vibrant festival scene in South Armagh is dominated
by the annual Liars Convention, an entertaining contest
of fantastical tales at which reality has no place.
You might wonder what is left for satire upon learning
that the winner is invariably an elected representative
of Sinn Fein. Once it was Pat McNamee, a member of
the Northern Ireland Assembly, who is again wowing
the public. Or is it cowing the public?
was recently reported that a Gaelic footballer in
South Armagh has joined the Police Service of Northern
Ireland. This is no trivial matter for locals. Only
in November 2001 was Rule 21, banning members of the
security forces from GAA clubs, scrapped after 98
years. Armagh was among five counties that voted to
retain it. Word quickly spread that officials of the
club in question, Keady Dwyers, would convene to discuss
the matter, as though it were of grave concern to
the nation. A "Code Orange" for Gaelic games,
if you like. And in the Tom Ridge role of public watchdog
was Pat McNamee.
there is nothing to prevent a member of the police
joining a GAA club," he told the Irish News,
sounding quite tolerant, if a tad wistful for the
halcyon days when Rule 21 was as fervently defended
as, say, the unity aspiration. Note the reversed sequence:
this isn't about a cop joining the GAA, but a GAA
member joining the cops. It's a subtle but significant
difference. The former would be shunned by his GAA
colleagues; the latter might, by his example, cause
other young men to wonder what the big deal is. Thus
McNamee added this caveat: "but the necessary
changes to policing still haven't taken place."
need not be intimately familiar with South Armagh
vernacular to recognize the implicit warning -- people
who join the police undermine Sinn Fein's strategy
for reform. He reinforced this with a comment in the
Sunday Life, saying, "We understand why people
at the club wouldn't want to have a member of the
PSNI -- which is just an unreformed RUC -- in their
social or sporting circles." Imagine the howls
if GAA clubs here raised this objection to NYPD officers,
whose record on matters of brutality is hardly spotless.
is essentially saying that no nationalist -- or, more
accurately, no Catholic, since that is the footballers'
only affiliation of which McNamee can be reasonably
sure -- should join the force until it has been dismantled.
Such are the logical gymnastics demanded of Sinn Fein's
rubber men these days. The inherent embarrassment
of being forced to publicly uphold this position ensures
the independent-minded footballer is unlikely to be
stood a drink by McNamee at the next Liars Convention.
I think footballers are ideal police recruits, what
with their talent for administering savage kicks to
opponents and then protesting their innocence when
the whistle blows. But let us pretend that McNamee
has a right to object to this career move. After all,
his attitude is by no means uncommon in South Armagh,
where anyone with a government job is somewhat suspect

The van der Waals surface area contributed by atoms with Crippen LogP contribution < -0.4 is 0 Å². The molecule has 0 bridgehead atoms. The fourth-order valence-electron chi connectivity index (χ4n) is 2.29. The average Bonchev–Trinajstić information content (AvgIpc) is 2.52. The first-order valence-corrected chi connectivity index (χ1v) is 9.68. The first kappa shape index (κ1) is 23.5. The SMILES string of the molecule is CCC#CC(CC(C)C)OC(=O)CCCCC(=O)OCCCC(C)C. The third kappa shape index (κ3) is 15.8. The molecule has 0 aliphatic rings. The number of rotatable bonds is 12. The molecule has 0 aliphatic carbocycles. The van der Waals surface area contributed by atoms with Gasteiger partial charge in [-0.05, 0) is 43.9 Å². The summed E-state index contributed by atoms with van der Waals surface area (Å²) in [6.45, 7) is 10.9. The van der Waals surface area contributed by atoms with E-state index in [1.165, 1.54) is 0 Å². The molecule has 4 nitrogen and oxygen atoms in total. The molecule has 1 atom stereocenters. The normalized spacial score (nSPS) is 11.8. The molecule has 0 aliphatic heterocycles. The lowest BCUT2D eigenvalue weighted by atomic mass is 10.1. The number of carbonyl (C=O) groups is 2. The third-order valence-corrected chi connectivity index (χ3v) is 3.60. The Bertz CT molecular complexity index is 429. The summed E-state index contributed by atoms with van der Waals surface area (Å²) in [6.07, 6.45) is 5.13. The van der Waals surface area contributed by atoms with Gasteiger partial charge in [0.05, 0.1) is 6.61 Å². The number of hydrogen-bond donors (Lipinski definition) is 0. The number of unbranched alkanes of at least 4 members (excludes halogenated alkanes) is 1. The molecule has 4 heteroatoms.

unless he is in a position to dispense money or gather
intelligence. However, throw a stone in the area and
you'll likely hit someone equally suspicious of Assemblyman
McNamee's job at Stormont, and you wouldn't even have
to aim carefully. It's tempting to paraphrase McNamee:
"Constitutionally, there is nothing to prevent
a member of Sinn Fein sitting in government, but unification
still hasn't taken place."
reasons behind anti-police sentiment in South Armagh
are plentiful and justified. The British Army occupation
of Crossmaglen's GAA field, a longtime sore point,
pales in comparison to the killings of GAA members
over the years by state forces (though the IRA has
also delivered permanent red cards to a few stalwarts).
So refusing to fraternize with members of PSNI is
a position that battle-hardened folks in the county
are entitled to adopt, if that be their whim. But
it doesn't follow that Sinn Fein can legitimately
don a kit and scamper onto the battlefield too. The
rules say you can't play for both sides, and the Shinners
have already chosen theirs.
it not beggar belief that republican leaders demand
their constituents not involve themselves with an
agency of the state that Sinn Fein itself helps administer?
Perhaps more so when all indicators suggest that the
party will soon embrace the new policing structures.
The situation resembles a parody of "Animal Farm,"
as leaders move into the farmhouse while insisting
the peasants must remain in the barn for their own
the daily demand by republicans for a fair and accountable
police service would be answered if their neighbors
join the force in substantial numbers. And remember
that many potential recruits from the republican ranks
have extensive experience in rooting out petty offenders,
even if the punishment dispensed usually falls short
of basic judicial norms.
that end, I suggest that since McNamee is not running
for reelection in the upcoming Assembly poll, he should
dispatch his employment application to police headquarters
promptly. The force can always use a man who knows
how to maintain order with a few well-placed words.
This article first appeared in the Irish Echo and
is carried here with permission from the author.
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